Vitamin D deficiency has been associated with increased risk of age-related cognitive decline, and vitamin D supplements appear to protect brain health in animals. To examine the possible mechanisms involved, investigators at Wayne State University, Detroit, gave young and old rats vitamin D supplements or a placebo for 3 weeks and then tested their learning and memory (Briones and Darwish, 2012).
The older rats given the supplement showed reduced cognitive decline, as well as improved levels of biomarkers associated with brain inflammation and decreased brain beta-amyloid burden. In contrast, vitamin D had no effect on either inflammatory markers or cognitive function in young rats. While further research in humans in needed, these findings suggest that vitamin D supplements be further investigated as a way to stave off age-related cognitive decline.
Healthy neurons are supported internally by structures called microtubules, protein rods that help transport nutrients and molecules from the cell body to its axons, the cable-like structures that transmit messages in the brain. However, in Alzheimer’s and certain other neurodegenerative diseases, the protein tau—which normally binds to and stabilizes microtubules—undergoes changes that cause it to detach from the microtubule and eventually form tangles. These tangles cause the microtubules to start falling apart. As a result, the transport system collapses, and the neuron is damaged.
Drugs that stabilize microtubules have been developed as anticancer agents. University of Pennsylvania, Philadelphia, researchers studied the potential therapeutic effects of one of these drugs, epothilone D (EpoD), in mouse models that produce an abnormal form of tau and, over time, show damaged axons and cognitive impairment (Zhang et al., 2012).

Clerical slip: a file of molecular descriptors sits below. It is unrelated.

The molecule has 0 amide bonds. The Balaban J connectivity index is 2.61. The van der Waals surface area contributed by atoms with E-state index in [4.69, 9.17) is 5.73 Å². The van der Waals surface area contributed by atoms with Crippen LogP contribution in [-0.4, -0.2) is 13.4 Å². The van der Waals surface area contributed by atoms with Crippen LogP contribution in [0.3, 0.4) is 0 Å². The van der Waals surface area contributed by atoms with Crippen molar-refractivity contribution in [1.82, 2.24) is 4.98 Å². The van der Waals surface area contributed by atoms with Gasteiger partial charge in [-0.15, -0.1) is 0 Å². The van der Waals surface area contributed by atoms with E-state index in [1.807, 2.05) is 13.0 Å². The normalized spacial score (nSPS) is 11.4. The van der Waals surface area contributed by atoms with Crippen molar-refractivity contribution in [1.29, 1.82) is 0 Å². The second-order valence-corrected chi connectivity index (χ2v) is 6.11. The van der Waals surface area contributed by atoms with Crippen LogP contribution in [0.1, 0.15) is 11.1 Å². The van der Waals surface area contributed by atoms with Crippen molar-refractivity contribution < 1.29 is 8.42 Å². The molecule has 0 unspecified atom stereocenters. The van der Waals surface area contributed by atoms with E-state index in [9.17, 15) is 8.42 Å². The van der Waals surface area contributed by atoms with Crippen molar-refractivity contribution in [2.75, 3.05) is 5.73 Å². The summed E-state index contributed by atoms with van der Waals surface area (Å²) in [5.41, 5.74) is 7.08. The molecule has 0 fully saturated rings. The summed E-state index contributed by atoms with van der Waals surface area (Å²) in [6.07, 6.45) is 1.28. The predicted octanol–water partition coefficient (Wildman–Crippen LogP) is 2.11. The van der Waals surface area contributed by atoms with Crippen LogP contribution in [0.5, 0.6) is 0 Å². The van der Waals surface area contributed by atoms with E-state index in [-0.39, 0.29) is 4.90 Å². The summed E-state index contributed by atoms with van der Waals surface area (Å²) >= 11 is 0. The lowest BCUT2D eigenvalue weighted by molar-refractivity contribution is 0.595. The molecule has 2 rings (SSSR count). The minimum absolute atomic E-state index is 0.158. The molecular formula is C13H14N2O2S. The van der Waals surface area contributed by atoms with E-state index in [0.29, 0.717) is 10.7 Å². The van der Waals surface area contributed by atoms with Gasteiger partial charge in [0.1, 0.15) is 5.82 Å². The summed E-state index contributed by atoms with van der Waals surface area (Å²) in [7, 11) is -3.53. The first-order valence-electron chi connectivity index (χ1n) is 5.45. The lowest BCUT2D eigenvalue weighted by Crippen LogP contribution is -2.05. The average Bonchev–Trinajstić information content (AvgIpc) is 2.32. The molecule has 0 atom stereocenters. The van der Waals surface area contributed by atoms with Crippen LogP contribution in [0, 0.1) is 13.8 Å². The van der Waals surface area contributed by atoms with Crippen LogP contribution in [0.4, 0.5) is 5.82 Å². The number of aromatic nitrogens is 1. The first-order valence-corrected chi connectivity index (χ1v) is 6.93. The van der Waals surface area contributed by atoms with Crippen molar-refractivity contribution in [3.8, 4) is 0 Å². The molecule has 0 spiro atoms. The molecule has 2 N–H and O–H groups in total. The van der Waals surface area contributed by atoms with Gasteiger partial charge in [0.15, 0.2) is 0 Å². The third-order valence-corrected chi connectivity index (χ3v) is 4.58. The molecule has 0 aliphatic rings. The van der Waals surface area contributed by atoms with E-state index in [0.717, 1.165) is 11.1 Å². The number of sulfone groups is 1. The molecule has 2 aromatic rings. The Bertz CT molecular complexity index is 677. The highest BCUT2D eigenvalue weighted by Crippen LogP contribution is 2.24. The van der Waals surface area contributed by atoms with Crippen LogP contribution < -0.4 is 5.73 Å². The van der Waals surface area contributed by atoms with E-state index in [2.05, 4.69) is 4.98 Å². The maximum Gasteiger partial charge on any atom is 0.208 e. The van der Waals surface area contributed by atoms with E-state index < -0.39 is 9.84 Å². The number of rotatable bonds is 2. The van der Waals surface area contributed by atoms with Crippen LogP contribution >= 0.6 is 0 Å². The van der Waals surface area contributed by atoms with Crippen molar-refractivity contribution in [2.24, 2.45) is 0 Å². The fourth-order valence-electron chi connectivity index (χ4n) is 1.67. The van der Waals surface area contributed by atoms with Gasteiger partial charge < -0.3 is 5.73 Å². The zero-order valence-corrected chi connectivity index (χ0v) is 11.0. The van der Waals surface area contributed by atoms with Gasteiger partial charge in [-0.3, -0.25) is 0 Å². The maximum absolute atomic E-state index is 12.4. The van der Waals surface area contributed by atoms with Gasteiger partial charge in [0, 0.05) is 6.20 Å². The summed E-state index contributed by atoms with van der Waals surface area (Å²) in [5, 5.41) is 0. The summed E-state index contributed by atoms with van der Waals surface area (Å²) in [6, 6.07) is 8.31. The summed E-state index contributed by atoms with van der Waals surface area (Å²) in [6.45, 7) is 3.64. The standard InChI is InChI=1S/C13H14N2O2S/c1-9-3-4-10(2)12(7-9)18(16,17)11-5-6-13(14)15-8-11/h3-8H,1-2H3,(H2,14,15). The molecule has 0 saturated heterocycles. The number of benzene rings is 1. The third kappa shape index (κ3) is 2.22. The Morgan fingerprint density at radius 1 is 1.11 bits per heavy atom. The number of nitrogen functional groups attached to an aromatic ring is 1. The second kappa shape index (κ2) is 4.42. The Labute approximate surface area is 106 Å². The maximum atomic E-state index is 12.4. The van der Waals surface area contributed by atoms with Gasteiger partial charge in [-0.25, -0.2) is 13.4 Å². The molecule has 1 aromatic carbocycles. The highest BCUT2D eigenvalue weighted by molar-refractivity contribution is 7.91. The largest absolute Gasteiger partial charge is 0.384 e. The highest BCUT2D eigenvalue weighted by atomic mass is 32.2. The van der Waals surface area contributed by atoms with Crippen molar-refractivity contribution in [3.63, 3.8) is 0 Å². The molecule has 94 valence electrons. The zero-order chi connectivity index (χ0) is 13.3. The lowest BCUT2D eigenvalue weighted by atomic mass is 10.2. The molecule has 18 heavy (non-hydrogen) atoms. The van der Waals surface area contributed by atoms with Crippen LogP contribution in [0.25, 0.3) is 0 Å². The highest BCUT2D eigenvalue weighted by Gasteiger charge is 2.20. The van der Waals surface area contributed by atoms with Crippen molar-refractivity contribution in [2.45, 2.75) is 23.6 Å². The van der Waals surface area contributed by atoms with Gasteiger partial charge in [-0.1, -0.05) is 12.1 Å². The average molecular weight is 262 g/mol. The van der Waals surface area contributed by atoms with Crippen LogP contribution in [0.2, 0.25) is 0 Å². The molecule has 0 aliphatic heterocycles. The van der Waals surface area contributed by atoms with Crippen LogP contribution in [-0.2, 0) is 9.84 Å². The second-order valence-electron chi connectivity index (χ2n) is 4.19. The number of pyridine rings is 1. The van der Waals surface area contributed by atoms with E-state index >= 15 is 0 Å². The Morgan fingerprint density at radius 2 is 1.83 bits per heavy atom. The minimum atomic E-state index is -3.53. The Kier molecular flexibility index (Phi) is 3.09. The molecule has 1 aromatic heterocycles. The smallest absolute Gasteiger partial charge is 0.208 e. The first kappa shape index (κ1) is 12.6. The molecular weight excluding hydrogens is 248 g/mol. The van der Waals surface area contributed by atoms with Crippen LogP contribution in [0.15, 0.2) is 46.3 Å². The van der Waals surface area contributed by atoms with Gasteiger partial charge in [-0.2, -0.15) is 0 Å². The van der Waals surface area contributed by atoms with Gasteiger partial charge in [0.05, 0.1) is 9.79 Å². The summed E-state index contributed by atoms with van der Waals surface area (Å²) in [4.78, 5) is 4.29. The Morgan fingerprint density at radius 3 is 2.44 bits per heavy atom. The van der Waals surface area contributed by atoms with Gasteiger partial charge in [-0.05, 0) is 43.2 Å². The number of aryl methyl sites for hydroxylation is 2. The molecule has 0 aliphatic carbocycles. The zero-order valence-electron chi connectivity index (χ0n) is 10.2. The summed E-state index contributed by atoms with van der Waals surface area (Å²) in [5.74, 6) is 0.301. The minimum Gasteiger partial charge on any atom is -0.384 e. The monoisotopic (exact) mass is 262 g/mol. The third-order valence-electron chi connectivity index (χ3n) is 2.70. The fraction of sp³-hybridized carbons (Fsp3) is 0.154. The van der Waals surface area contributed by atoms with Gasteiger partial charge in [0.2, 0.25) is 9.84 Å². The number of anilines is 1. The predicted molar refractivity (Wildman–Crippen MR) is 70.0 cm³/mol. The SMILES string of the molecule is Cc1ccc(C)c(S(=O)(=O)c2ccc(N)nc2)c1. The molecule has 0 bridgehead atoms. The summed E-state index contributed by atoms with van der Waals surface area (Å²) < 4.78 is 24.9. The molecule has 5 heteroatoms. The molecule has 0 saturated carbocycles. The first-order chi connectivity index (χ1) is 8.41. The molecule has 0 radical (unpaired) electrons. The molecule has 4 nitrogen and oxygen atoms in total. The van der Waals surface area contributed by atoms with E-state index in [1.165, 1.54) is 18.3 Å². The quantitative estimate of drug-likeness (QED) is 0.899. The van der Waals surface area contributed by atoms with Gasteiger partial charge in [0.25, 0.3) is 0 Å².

After the mice began showing evidence of damaged neurons and cognitive deficits, the researchers treated them with EpoD for 3 months. Following the treatment, the condition of the axons and microtubules improved, as did cognitive performance. This study suggests that microtubule-stabilizing drugs developed to treat cancer might also prove helpful in Alzheimer’s and other neurodegenerative diseases involving tau pathology.
The drug sildenafil (Viagra®) was found to improve synaptic and cognitive function in mouse models of Alzheimer’s. Scientists know that sildenafil treats Alzheimer’s in mice by inhibiting the cellular enzyme phosphodiesterase type 5 (PDE5). However, using sildenafil and similar drugs to treat Alzheimer’s in humans raises concerns about potential side effects, including visual disturbances and back pain.
Researchers at Columbia University, New York City, wanted to harness the Alzheimer’s-related benefits of sildenafil and related drugs while avoiding their negative side effects. They designed a new set of compounds that inhibit PDE5 more powerfully and selectively than sildenafil (Fiorito et al., 2013). The researchers then administered one of these compounds, 7a, to Alzheimer’s model mice and found that it reversed memory deficits. In the hippocampus—a part of the brain vital to learning and memory—7a also reversed beta-amyloid impairment of synaptic function. This new class of PDE5 inhibitors may have potential as an Alzheimer’s therapeutic.